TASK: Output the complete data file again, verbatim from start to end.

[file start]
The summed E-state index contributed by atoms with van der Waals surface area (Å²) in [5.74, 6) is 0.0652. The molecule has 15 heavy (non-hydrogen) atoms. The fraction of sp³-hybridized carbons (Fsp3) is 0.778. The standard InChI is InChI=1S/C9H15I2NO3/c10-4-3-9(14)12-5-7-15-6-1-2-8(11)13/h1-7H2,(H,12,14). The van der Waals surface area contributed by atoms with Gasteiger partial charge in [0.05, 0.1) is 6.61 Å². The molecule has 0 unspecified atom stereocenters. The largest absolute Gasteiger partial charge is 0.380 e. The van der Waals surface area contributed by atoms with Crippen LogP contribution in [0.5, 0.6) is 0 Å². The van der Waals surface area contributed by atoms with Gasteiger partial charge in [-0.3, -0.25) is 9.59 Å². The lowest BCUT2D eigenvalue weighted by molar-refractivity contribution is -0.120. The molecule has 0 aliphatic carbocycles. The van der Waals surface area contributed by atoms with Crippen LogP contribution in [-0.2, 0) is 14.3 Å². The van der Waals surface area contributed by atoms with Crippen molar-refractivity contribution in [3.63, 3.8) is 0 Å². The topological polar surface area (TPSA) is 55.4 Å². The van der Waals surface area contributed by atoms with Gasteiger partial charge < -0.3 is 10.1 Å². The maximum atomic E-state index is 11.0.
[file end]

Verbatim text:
The summed E-state index contributed by atoms with van der Waals surface area (Å²) in [5.74, 6) is 0.0652. The molecule has 15 heavy (non-hydrogen) atoms. The fraction of sp³-hybridized carbons (Fsp3) is 0.778. The standard InChI is InChI=1S/C9H15I2NO3/c10-4-3-9(14)12-5-7-15-6-1-2-8(11)13/h1-7H2,(H,12,14). The van der Waals surface area contributed by atoms with Gasteiger partial charge in [0.05, 0.1) is 6.61 Å². The molecule has 0 unspecified atom stereocenters. The largest absolute Gasteiger partial charge is 0.380 e. The van der Waals surface area contributed by atoms with Crippen LogP contribution in [0.5, 0.6) is 0 Å². The van der Waals surface area contributed by atoms with Gasteiger partial charge in [-0.3, -0.25) is 9.59 Å². The lowest BCUT2D eigenvalue weighted by molar-refractivity contribution is -0.120. The molecule has 0 aliphatic carbocycles. The van der Waals surface area contributed by atoms with Crippen LogP contribution in [-0.2, 0) is 14.3 Å². The van der Waals surface area contributed by atoms with Crippen molar-refractivity contribution in [3.63, 3.8) is 0 Å². The topological polar surface area (TPSA) is 55.4 Å². The van der Waals surface area contributed by atoms with Gasteiger partial charge < -0.3 is 10.1 Å². The maximum atomic E-state index is 11.0.